Any Georgian wine adventure will most likely start and end in Tbilisi. A must visit is the Georgian National Museum where you will see a display of historical qvevris. Throughout the remainder of our travels in Georgia we also saw how qvevris are used in today's wine production.

After a Tbilisi morning tour we had lunch at the Azarpesha Restaurant (2 Ingorokva Street). Although we had heard of a Georgian feast, or supra little did we know that we would get such an introduction. Over lunch with Luarsab, his wife and their Georgian friends we discovered that in Georgia wine, food and song are one. This was a perfect introduction to Georgian qvevri wines and a Georgian supra.

Georgia, one of the oldest producing wine regions in the world, produces a great diversity of wines. While it is known for its qvevri wines Georgia also produces non-qvevri wines as well. In Tbilisi one example is Sarajishvili Winery, famous for its brandies. Another example is Bagrationi Wines that has been producing sparkling wines from Georgian indigenous grape varieties since 1882.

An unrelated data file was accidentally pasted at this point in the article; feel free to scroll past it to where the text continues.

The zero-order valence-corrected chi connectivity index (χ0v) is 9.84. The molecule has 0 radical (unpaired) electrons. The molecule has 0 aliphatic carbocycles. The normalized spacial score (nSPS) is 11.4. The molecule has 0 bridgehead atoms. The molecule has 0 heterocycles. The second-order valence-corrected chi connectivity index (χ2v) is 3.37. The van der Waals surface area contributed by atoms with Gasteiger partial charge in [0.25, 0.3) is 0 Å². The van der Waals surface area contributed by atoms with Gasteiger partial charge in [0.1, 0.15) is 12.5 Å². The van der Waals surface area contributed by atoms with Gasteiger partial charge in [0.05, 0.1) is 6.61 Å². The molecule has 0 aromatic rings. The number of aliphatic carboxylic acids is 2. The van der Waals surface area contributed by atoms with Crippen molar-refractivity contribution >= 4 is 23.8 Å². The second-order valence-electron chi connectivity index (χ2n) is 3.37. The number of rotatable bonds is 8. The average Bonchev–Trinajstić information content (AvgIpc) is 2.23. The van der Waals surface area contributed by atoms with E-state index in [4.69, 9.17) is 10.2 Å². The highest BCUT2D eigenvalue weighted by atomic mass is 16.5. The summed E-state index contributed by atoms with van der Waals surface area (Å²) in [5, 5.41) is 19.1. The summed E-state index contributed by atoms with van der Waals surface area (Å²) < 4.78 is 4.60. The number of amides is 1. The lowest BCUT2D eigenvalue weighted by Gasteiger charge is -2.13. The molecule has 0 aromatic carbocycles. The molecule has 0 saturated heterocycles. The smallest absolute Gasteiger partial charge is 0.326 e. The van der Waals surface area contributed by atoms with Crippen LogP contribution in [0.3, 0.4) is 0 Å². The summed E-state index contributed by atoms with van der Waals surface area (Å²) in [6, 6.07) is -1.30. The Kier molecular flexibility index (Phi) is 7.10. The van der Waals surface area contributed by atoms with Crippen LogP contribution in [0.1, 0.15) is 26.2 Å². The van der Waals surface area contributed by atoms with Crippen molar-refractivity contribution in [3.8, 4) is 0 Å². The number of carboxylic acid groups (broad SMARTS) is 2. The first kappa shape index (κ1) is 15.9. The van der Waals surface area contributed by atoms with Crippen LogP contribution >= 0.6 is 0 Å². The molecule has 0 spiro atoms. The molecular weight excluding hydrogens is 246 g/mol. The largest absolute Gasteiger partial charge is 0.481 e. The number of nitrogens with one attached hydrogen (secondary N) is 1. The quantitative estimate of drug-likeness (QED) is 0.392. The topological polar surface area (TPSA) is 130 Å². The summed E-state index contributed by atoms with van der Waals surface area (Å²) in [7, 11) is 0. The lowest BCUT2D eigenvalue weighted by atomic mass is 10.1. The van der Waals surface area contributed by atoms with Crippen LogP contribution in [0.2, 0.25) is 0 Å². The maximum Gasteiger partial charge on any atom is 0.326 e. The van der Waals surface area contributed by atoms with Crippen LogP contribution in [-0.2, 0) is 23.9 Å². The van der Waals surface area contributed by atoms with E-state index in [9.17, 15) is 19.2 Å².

Chateau Mukhrani recently opened a wine studio in Tbilisi. Later while traveling through Central Georgia we visited Chateau Mukhrani, which was being rebuilt. Originally the chateau was built in 1878, as a residence for Prince Mukhrani of the Bagrationi royal family. In addition to the winery Chateau Mukhrani includes a restaurant and hotel.

Eastern Georgia's Kakheti wine region, one of Georgia's best-known wine regions, appears to be the best developed area for wine tourism. Our first stop was at Schuchmann Wines Chateau in Kisikhevi, Telavi. After a tour of the qvevri room we did a wine tasting with the winemaker, Georgi Dakishvili. Our Schuchman visit was also an opportunity to see how qvevris are used in modern wine making.

Later we arrived at Chateau Mere, a Telavi Bed and Breakfast. We soon to discovered Chateau Mere Time, a time to experience Georgian hospitality over wine, food and music.